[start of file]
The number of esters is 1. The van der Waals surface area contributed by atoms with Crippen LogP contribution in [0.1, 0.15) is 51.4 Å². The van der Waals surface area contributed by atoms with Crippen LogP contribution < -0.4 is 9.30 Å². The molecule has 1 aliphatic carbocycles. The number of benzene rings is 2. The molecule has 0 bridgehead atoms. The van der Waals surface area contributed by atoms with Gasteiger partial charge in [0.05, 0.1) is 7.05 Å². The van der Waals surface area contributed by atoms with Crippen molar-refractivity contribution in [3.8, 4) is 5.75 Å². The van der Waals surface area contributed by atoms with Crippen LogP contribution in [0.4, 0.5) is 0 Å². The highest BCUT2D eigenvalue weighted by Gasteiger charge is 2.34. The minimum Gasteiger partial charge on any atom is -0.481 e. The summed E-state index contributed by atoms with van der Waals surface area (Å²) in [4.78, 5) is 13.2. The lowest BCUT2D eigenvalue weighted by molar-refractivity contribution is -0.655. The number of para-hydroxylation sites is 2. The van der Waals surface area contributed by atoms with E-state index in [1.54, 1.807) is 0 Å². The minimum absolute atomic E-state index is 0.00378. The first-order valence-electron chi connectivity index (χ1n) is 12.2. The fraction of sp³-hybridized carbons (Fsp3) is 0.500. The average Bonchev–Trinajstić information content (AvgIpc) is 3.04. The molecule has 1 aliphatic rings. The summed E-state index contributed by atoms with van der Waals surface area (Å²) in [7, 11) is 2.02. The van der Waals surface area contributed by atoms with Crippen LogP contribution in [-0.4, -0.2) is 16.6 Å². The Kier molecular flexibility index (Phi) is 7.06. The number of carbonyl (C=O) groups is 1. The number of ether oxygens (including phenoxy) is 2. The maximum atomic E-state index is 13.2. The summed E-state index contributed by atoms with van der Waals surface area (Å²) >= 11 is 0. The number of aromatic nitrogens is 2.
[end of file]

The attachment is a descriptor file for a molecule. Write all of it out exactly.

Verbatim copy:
The number of esters is 1. The van der Waals surface area contributed by atoms with Crippen LogP contribution in [0.1, 0.15) is 51.4 Å². The van der Waals surface area contributed by atoms with Crippen LogP contribution < -0.4 is 9.30 Å². The molecule has 1 aliphatic carbocycles. The number of benzene rings is 2. The molecule has 0 bridgehead atoms. The van der Waals surface area contributed by atoms with Gasteiger partial charge in [0.05, 0.1) is 7.05 Å². The van der Waals surface area contributed by atoms with Crippen molar-refractivity contribution in [3.8, 4) is 5.75 Å². The van der Waals surface area contributed by atoms with Crippen LogP contribution in [0.4, 0.5) is 0 Å². The highest BCUT2D eigenvalue weighted by Gasteiger charge is 2.34. The minimum Gasteiger partial charge on any atom is -0.481 e. The summed E-state index contributed by atoms with van der Waals surface area (Å²) in [4.78, 5) is 13.2. The lowest BCUT2D eigenvalue weighted by molar-refractivity contribution is -0.655. The number of para-hydroxylation sites is 2. The van der Waals surface area contributed by atoms with E-state index in [1.54, 1.807) is 0 Å². The minimum absolute atomic E-state index is 0.00378. The first-order valence-electron chi connectivity index (χ1n) is 12.2. The fraction of sp³-hybridized carbons (Fsp3) is 0.500. The average Bonchev–Trinajstić information content (AvgIpc) is 3.04. The molecule has 1 aliphatic rings. The summed E-state index contributed by atoms with van der Waals surface area (Å²) in [7, 11) is 2.02. The van der Waals surface area contributed by atoms with Crippen LogP contribution in [-0.4, -0.2) is 16.6 Å². The Kier molecular flexibility index (Phi) is 7.06. The number of carbonyl (C=O) groups is 1. The number of ether oxygens (including phenoxy) is 2. The maximum atomic E-state index is 13.2. The summed E-state index contributed by atoms with van der Waals surface area (Å²) >= 11 is 0. The number of aromatic nitrogens is 2.